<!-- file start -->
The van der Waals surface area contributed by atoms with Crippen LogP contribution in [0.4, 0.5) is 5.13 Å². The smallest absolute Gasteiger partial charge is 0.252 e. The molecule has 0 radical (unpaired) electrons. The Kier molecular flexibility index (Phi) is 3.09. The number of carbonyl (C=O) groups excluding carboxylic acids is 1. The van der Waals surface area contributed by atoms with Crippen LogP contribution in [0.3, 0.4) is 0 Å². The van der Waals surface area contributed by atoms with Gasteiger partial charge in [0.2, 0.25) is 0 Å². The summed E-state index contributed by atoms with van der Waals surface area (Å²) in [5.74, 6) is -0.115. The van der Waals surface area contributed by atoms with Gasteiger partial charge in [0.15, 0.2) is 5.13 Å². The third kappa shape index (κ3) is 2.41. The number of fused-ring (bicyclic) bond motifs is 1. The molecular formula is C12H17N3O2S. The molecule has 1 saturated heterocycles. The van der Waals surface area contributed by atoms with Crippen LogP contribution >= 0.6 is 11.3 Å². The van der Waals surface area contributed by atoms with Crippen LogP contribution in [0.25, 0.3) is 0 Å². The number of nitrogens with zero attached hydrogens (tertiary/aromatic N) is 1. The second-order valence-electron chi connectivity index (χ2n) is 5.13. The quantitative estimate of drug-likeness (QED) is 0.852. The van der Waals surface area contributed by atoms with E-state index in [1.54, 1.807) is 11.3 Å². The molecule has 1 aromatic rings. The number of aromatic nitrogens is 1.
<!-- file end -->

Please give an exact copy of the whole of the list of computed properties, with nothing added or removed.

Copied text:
The van der Waals surface area contributed by atoms with Crippen LogP contribution in [0.4, 0.5) is 5.13 Å². The smallest absolute Gasteiger partial charge is 0.252 e. The molecule has 0 radical (unpaired) electrons. The Kier molecular flexibility index (Phi) is 3.09. The number of carbonyl (C=O) groups excluding carboxylic acids is 1. The van der Waals surface area contributed by atoms with Crippen LogP contribution in [0.3, 0.4) is 0 Å². The van der Waals surface area contributed by atoms with Gasteiger partial charge in [0.2, 0.25) is 0 Å². The summed E-state index contributed by atoms with van der Waals surface area (Å²) in [5.74, 6) is -0.115. The van der Waals surface area contributed by atoms with Gasteiger partial charge in [0.15, 0.2) is 5.13 Å². The third kappa shape index (κ3) is 2.41. The number of fused-ring (bicyclic) bond motifs is 1. The molecular formula is C12H17N3O2S. The molecule has 1 saturated heterocycles. The van der Waals surface area contributed by atoms with Crippen LogP contribution >= 0.6 is 11.3 Å². The van der Waals surface area contributed by atoms with Crippen LogP contribution in [0.25, 0.3) is 0 Å². The number of nitrogens with zero attached hydrogens (tertiary/aromatic N) is 1. The second-order valence-electron chi connectivity index (χ2n) is 5.13. The quantitative estimate of drug-likeness (QED) is 0.852. The van der Waals surface area contributed by atoms with E-state index in [1.54, 1.807) is 11.3 Å². The molecule has 1 aromatic rings. The number of aromatic nitrogens is 1.